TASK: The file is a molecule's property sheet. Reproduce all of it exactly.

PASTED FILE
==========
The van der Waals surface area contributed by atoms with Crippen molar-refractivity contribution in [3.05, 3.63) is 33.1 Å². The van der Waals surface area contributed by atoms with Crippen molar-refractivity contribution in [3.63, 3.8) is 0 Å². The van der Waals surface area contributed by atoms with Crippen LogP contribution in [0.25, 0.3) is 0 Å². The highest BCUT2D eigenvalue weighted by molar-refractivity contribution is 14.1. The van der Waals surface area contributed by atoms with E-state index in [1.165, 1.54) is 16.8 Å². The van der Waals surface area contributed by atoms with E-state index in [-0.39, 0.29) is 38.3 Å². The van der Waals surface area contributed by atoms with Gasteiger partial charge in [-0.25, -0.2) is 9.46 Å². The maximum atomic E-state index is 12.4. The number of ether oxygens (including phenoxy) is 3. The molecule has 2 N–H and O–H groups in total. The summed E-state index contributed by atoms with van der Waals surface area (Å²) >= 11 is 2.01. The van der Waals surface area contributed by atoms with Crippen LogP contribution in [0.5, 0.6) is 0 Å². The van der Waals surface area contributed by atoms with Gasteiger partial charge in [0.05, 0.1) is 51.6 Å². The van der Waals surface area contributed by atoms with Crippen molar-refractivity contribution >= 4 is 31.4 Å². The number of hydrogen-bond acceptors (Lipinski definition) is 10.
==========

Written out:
The van der Waals surface area contributed by atoms with Crippen molar-refractivity contribution in [3.05, 3.63) is 33.1 Å². The van der Waals surface area contributed by atoms with Crippen molar-refractivity contribution in [3.63, 3.8) is 0 Å². The van der Waals surface area contributed by atoms with Crippen LogP contribution in [0.25, 0.3) is 0 Å². The highest BCUT2D eigenvalue weighted by molar-refractivity contribution is 14.1. The van der Waals surface area contributed by atoms with E-state index in [1.165, 1.54) is 16.8 Å². The van der Waals surface area contributed by atoms with E-state index in [-0.39, 0.29) is 38.3 Å². The van der Waals surface area contributed by atoms with Gasteiger partial charge in [-0.25, -0.2) is 9.46 Å². The maximum atomic E-state index is 12.4. The number of ether oxygens (including phenoxy) is 3. The molecule has 2 N–H and O–H groups in total. The summed E-state index contributed by atoms with van der Waals surface area (Å²) >= 11 is 2.01. The van der Waals surface area contributed by atoms with Crippen LogP contribution in [0.5, 0.6) is 0 Å². The van der Waals surface area contributed by atoms with Gasteiger partial charge in [0.05, 0.1) is 51.6 Å². The van der Waals surface area contributed by atoms with Crippen molar-refractivity contribution >= 4 is 31.4 Å². The number of hydrogen-bond acceptors (Lipinski definition) is 10.